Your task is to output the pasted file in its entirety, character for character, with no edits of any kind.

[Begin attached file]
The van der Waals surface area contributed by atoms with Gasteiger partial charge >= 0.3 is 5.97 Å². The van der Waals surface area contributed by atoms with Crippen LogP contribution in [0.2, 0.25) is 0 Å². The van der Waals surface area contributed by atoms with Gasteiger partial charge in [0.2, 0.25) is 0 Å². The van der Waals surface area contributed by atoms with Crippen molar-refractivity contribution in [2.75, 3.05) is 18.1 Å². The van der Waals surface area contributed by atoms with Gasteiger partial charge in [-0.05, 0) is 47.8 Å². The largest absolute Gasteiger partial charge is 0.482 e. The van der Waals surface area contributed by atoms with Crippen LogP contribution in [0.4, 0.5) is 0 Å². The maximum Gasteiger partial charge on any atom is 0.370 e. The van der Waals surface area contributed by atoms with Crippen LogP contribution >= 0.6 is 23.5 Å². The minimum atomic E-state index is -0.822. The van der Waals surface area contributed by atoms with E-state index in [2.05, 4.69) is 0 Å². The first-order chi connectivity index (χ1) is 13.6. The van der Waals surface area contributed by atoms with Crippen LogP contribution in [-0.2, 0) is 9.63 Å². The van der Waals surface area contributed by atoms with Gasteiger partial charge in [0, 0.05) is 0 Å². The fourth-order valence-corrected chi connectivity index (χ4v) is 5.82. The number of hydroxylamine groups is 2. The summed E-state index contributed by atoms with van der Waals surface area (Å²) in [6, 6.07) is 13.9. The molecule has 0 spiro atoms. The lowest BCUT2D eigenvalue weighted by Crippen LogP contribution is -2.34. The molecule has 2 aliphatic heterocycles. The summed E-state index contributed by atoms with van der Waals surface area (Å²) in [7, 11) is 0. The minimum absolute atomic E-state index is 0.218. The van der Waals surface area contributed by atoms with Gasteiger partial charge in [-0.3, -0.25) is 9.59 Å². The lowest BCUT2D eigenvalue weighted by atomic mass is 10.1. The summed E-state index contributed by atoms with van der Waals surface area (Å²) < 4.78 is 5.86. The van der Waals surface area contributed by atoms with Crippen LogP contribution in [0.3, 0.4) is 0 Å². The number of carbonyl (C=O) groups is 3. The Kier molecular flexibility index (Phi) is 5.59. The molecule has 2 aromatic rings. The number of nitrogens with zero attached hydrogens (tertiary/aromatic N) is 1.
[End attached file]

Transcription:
The van der Waals surface area contributed by atoms with Gasteiger partial charge >= 0.3 is 5.97 Å². The van der Waals surface area contributed by atoms with Crippen LogP contribution in [0.2, 0.25) is 0 Å². The van der Waals surface area contributed by atoms with Gasteiger partial charge in [0.2, 0.25) is 0 Å². The van der Waals surface area contributed by atoms with Crippen molar-refractivity contribution in [2.75, 3.05) is 18.1 Å². The van der Waals surface area contributed by atoms with Gasteiger partial charge in [-0.05, 0) is 47.8 Å². The largest absolute Gasteiger partial charge is 0.482 e. The van der Waals surface area contributed by atoms with Crippen LogP contribution in [0.4, 0.5) is 0 Å². The maximum Gasteiger partial charge on any atom is 0.370 e. The van der Waals surface area contributed by atoms with Crippen LogP contribution >= 0.6 is 23.5 Å². The minimum atomic E-state index is -0.822. The van der Waals surface area contributed by atoms with E-state index in [2.05, 4.69) is 0 Å². The first-order chi connectivity index (χ1) is 13.6. The van der Waals surface area contributed by atoms with Crippen LogP contribution in [-0.2, 0) is 9.63 Å². The van der Waals surface area contributed by atoms with Gasteiger partial charge in [0, 0.05) is 0 Å². The fourth-order valence-corrected chi connectivity index (χ4v) is 5.82. The number of hydroxylamine groups is 2. The summed E-state index contributed by atoms with van der Waals surface area (Å²) in [6, 6.07) is 13.9. The molecule has 0 spiro atoms. The lowest BCUT2D eigenvalue weighted by Crippen LogP contribution is -2.34. The molecule has 2 aliphatic heterocycles. The summed E-state index contributed by atoms with van der Waals surface area (Å²) in [7, 11) is 0. The minimum absolute atomic E-state index is 0.218. The van der Waals surface area contributed by atoms with Gasteiger partial charge in [-0.3, -0.25) is 9.59 Å². The lowest BCUT2D eigenvalue weighted by atomic mass is 10.1. The summed E-state index contributed by atoms with van der Waals surface area (Å²) < 4.78 is 5.86. The van der Waals surface area contributed by atoms with Crippen LogP contribution in [0.3, 0.4) is 0 Å². The number of carbonyl (C=O) groups is 3. The Kier molecular flexibility index (Phi) is 5.59. The molecule has 2 aromatic rings. The number of nitrogens with zero attached hydrogens (tertiary/aromatic N) is 1.